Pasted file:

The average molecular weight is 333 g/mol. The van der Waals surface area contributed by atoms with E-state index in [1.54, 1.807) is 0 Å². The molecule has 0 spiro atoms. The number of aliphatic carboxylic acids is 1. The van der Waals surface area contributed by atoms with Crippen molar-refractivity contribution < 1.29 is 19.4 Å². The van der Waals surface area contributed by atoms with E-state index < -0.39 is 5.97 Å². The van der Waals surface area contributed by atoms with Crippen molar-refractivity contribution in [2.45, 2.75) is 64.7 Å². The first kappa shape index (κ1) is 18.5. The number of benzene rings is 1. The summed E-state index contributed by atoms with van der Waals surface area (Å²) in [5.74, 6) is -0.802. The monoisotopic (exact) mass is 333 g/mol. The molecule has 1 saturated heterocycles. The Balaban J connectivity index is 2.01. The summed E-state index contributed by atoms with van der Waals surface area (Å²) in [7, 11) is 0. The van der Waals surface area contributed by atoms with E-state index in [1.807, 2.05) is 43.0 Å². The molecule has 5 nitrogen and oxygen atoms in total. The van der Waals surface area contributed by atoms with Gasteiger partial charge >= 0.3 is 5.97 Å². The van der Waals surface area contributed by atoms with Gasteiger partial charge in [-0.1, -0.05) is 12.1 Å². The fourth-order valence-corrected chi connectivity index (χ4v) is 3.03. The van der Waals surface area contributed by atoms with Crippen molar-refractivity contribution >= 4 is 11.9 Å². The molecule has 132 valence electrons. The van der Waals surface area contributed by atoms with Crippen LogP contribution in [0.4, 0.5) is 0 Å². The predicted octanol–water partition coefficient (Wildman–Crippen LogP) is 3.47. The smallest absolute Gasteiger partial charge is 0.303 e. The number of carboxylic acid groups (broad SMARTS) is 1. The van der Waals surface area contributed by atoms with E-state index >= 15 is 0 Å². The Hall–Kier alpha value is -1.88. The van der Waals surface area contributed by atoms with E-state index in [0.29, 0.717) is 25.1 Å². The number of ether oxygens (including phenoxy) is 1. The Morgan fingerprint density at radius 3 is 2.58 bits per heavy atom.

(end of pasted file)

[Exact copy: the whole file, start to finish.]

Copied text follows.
The average molecular weight is 333 g/mol. The van der Waals surface area contributed by atoms with E-state index in [1.54, 1.807) is 0 Å². The molecule has 0 spiro atoms. The number of aliphatic carboxylic acids is 1. The van der Waals surface area contributed by atoms with Crippen molar-refractivity contribution < 1.29 is 19.4 Å². The van der Waals surface area contributed by atoms with E-state index < -0.39 is 5.97 Å². The van der Waals surface area contributed by atoms with Crippen molar-refractivity contribution in [2.45, 2.75) is 64.7 Å². The first kappa shape index (κ1) is 18.5. The number of benzene rings is 1. The summed E-state index contributed by atoms with van der Waals surface area (Å²) in [5.74, 6) is -0.802. The monoisotopic (exact) mass is 333 g/mol. The molecule has 1 saturated heterocycles. The Balaban J connectivity index is 2.01. The summed E-state index contributed by atoms with van der Waals surface area (Å²) in [7, 11) is 0. The van der Waals surface area contributed by atoms with E-state index in [1.807, 2.05) is 43.0 Å². The molecule has 5 nitrogen and oxygen atoms in total. The van der Waals surface area contributed by atoms with Gasteiger partial charge >= 0.3 is 5.97 Å². The van der Waals surface area contributed by atoms with Gasteiger partial charge in [-0.1, -0.05) is 12.1 Å². The fourth-order valence-corrected chi connectivity index (χ4v) is 3.03. The van der Waals surface area contributed by atoms with Crippen molar-refractivity contribution >= 4 is 11.9 Å². The molecule has 132 valence electrons. The van der Waals surface area contributed by atoms with Crippen LogP contribution in [0.4, 0.5) is 0 Å². The predicted octanol–water partition coefficient (Wildman–Crippen LogP) is 3.47. The smallest absolute Gasteiger partial charge is 0.303 e. The number of carboxylic acid groups (broad SMARTS) is 1. The van der Waals surface area contributed by atoms with E-state index >= 15 is 0 Å². The Hall–Kier alpha value is -1.88. The van der Waals surface area contributed by atoms with E-state index in [0.29, 0.717) is 25.1 Å². The number of ether oxygens (including phenoxy) is 1. The Morgan fingerprint density at radius 3 is 2.58 bits per heavy atom.